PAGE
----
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Old 06-09-20, 09:03 PM
tcrown tcrown is offline
Join Date: Apr 2017
Location: Canada
Posts: 274
Default Early Para Wings

It is well accepted by collectors that the early parachute wings were manufactured by Lewis Falk Limited. A true characteristic of early wings is split or detached feathers.

The first wings were issued in Jan 1941 after ACI 1589 dated 28/12/1940 was published describing the badge itself and the qualifying conditions.
From the photos available in the IWM collection, we can get an idea about the way these badges were worn at the very beginning.
H6490 Lt Col Jackson General Brooke visit Jan 1941.JPG CH2617 Lt Col Ivor Jackson ca Jan 1941.jpg
These two photos were taken in early January 1941 during a parachute demonstration before General Brooke (C in C Home Forces). Lt Col Ivor Jackson, CO of 11th SAS (the only British parachute force at the time) is pictured wearing his Para badge uncut in its full rectangular original form (I’m wondering who the officer, likely his 2nd in C, was standing next to him). Note also the parachutists in the background emplaning with their gear and newly issued smocks. They don’t wear any wings as the badge was at the time only permitted on BD. This was changed on 12 Feb 1941 (ACI 204) when wearing para badges was authorized on smocks (called officially ‘gabardine jump jacket’).
C Troop 11 SAS circa Feb 1941.jpg
This photo (source: ParaData) shows members of C troop 11th SAS wearing badges on their smock. Interestingly, the second individual from the left first row (Cpl A. Phillips) was tragically killed in a parachute accident on 16 Feb 1941. We can just assume that all parachute members were eager to wear their badge once permitted.

H7415 early badge in rectangular form Feb 1941.jpg Rectangular Front.jpg
A photo of the recent issued badge was taken on 21 Feb 1941 (IWM) with its typical rectangular form. The split of feathers is clearly visible on both period and modern photos.

It looks like the practice of wearing the badge in an uncut form was shortly discontinued on BD as can be seen in this snapshot of a movie taken in Feb 1941 (source: IWM ‘The Service Takes to Silk’).
AYY99 Parachute Training Feb 24 1941 2.JPG

Lt Col Jackson himself wore trimmed wings when he presented his unit to the King in May 1941.
H9971 May 1941.JPG

These type of wings although issued first, continued to be worn well beyond late war years. They are not particularly rare and the collector has to be aware that uncut (unissued) or oval shape wings don’t make them any earlier than they are.
I have added a couple of photos of trimmed examples of the same wing type that could have been issued during mid or even late war.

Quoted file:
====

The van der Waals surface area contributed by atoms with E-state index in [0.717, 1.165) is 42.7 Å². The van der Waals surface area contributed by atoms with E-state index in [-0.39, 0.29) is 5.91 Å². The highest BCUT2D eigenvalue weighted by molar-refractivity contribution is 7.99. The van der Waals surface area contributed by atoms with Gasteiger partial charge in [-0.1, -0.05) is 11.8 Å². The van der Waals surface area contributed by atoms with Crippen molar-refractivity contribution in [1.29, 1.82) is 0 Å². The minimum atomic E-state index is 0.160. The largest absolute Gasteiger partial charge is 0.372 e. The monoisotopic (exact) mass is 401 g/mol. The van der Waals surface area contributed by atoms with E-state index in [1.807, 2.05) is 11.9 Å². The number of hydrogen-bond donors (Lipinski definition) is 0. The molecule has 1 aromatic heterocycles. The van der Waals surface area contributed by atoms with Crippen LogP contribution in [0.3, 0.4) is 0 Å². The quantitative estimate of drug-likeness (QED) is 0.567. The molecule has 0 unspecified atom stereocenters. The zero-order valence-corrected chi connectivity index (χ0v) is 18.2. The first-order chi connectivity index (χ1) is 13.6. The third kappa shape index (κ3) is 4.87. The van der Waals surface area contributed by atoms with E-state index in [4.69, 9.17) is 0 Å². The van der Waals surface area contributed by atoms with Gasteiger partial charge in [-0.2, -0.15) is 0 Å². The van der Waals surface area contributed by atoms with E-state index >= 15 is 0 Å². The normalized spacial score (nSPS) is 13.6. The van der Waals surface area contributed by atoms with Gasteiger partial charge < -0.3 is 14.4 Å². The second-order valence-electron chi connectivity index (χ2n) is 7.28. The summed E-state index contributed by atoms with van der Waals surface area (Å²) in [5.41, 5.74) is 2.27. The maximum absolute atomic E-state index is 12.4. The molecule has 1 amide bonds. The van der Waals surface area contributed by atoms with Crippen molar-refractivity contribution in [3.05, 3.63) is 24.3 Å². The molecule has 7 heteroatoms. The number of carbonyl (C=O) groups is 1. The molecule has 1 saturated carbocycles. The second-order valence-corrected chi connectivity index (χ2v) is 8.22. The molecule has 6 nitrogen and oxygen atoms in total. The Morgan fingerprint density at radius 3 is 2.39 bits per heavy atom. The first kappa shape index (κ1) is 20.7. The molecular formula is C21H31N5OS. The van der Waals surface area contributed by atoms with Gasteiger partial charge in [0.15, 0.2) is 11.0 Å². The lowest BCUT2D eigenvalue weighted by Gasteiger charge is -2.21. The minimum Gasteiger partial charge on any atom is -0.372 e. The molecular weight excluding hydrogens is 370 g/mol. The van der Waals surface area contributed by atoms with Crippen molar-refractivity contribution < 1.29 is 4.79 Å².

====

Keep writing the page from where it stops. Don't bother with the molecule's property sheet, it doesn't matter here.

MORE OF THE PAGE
Split wings.jpg Wings on stripes.jpg

In conclusion, these wings were widely distributed during the war and don’t have to be confused with the early and brief practice of wearing uncut badges.
I’ll be posting later a few details on another early badge that is much scarcer: the “cloud” type parachute canopy.

Happy to hear other opinions.

Last edited by tcrown; 10-09-20 at 11:56 PM.
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Old 07-09-20, 10:11 AM
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rsunday rsunday is offline
Join Date: May 2009
Location: Poland
Posts: 63

Very interesting information and photos.
I am waiting for more!
Always interested in Polish airborne and special forces insignia and related items.
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Old 07-09-20, 10:56 AM
Mike B Mike B is online now
Join Date: Dec 2010
Location: North West
Posts: 2,079

Interesting thread - like Rafal, waiting for more - including the early 'cloud canopy' pattern
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Old 07-09-20, 11:54 AM
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manchesters manchesters is offline
Join Date: Jan 2009
Location: Lancashire
Posts: 6,451

Thanks Pierre,

An easy to understand guide.
I like it

Simon Butterworth

Manchester Regiment Collector
Rank, Prize & Trade Badges
British & Commonwealth Artillery Badges
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Old 07-09-20, 09:18 PM
Tonomachi Tonomachi is offline
Join Date: Jun 2011
Posts: 265

Great information and I thought I would share these photos of how a bundle of these wings came from the factory "pre-trimmed" that I kept the photographs from an insignia dealer's website called Flying Tiger Antiques. I am assuming this style wing was initially hand trimmed from the original issued rectangular piece and later the factory trimmed them for maybe uniformity. Do you know if these factory trimmed wings were provided during the war or after?

B Bundle Flying Tiger Antiques (3).jpg

B Bundle Flying Tiger Antiques (2).jpg

B Bundle Flying Tiger Antiques (4).jpg

B Bundle Flying Tiger Antiques (1).jpg
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Old 07-09-20, 10:43 PM
tcrown tcrown is offline
Join Date: Apr 2017
Location: Canada
Posts: 274

Thanks for the kind words everyone. I'm glad this is of interest to the community.

Great photos, Tonomachi. This reminds me of a post by Jon (Postwarden) some time ago:
“It is worth noting that not until January 1945 did the Ordnance Depot issuing the parachute badge suggest that cloth could be save by supplying the Badge, Arm, Parachutist cut to shape instead of bring rectangular which clearly proves the issue badge was rectangular and must therefore have been trimmed to shape locally - which explains the numerous versions that exist.”
From that, we can assume that factory trimmed wings were issued after Jan 1945.
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